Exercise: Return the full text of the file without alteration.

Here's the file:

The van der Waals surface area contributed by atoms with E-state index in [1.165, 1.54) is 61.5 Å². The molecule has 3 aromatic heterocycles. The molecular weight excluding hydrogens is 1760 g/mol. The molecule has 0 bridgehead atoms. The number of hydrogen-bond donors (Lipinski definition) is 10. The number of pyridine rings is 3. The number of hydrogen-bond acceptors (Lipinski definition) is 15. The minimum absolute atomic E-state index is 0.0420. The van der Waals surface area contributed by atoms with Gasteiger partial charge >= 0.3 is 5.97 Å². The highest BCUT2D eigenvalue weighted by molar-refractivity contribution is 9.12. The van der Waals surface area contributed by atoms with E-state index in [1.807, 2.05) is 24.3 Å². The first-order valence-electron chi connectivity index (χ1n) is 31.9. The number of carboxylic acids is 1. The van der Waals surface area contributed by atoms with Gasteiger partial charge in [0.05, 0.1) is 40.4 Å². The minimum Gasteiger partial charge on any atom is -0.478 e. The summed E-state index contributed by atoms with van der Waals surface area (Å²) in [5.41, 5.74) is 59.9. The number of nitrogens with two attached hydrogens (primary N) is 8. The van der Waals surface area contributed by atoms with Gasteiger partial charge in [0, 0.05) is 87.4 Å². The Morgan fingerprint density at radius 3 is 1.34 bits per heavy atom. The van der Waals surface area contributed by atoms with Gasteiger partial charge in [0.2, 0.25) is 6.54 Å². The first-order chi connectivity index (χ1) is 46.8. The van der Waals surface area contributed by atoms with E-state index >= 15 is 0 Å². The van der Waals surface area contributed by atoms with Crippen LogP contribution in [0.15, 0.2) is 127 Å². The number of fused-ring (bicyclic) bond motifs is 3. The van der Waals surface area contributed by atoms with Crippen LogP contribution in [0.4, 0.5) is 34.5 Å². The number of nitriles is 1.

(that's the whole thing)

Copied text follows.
The van der Waals surface area contributed by atoms with E-state index in [1.165, 1.54) is 61.5 Å². The molecule has 3 aromatic heterocycles. The molecular weight excluding hydrogens is 1760 g/mol. The molecule has 0 bridgehead atoms. The number of hydrogen-bond donors (Lipinski definition) is 10. The number of pyridine rings is 3. The number of hydrogen-bond acceptors (Lipinski definition) is 15. The minimum absolute atomic E-state index is 0.0420. The van der Waals surface area contributed by atoms with Gasteiger partial charge >= 0.3 is 5.97 Å². The highest BCUT2D eigenvalue weighted by molar-refractivity contribution is 9.12. The van der Waals surface area contributed by atoms with E-state index in [1.807, 2.05) is 24.3 Å². The first-order valence-electron chi connectivity index (χ1n) is 31.9. The number of carboxylic acids is 1. The van der Waals surface area contributed by atoms with Gasteiger partial charge in [0.05, 0.1) is 40.4 Å². The minimum Gasteiger partial charge on any atom is -0.478 e. The summed E-state index contributed by atoms with van der Waals surface area (Å²) in [5.41, 5.74) is 59.9. The number of nitrogens with two attached hydrogens (primary N) is 8. The van der Waals surface area contributed by atoms with Gasteiger partial charge in [0, 0.05) is 87.4 Å². The Morgan fingerprint density at radius 3 is 1.34 bits per heavy atom. The van der Waals surface area contributed by atoms with Gasteiger partial charge in [0.2, 0.25) is 6.54 Å². The first-order chi connectivity index (χ1) is 46.8. The van der Waals surface area contributed by atoms with E-state index >= 15 is 0 Å². The van der Waals surface area contributed by atoms with Crippen LogP contribution in [0.15, 0.2) is 127 Å². The number of fused-ring (bicyclic) bond motifs is 3. The van der Waals surface area contributed by atoms with Crippen LogP contribution in [0.4, 0.5) is 34.5 Å². The number of nitriles is 1.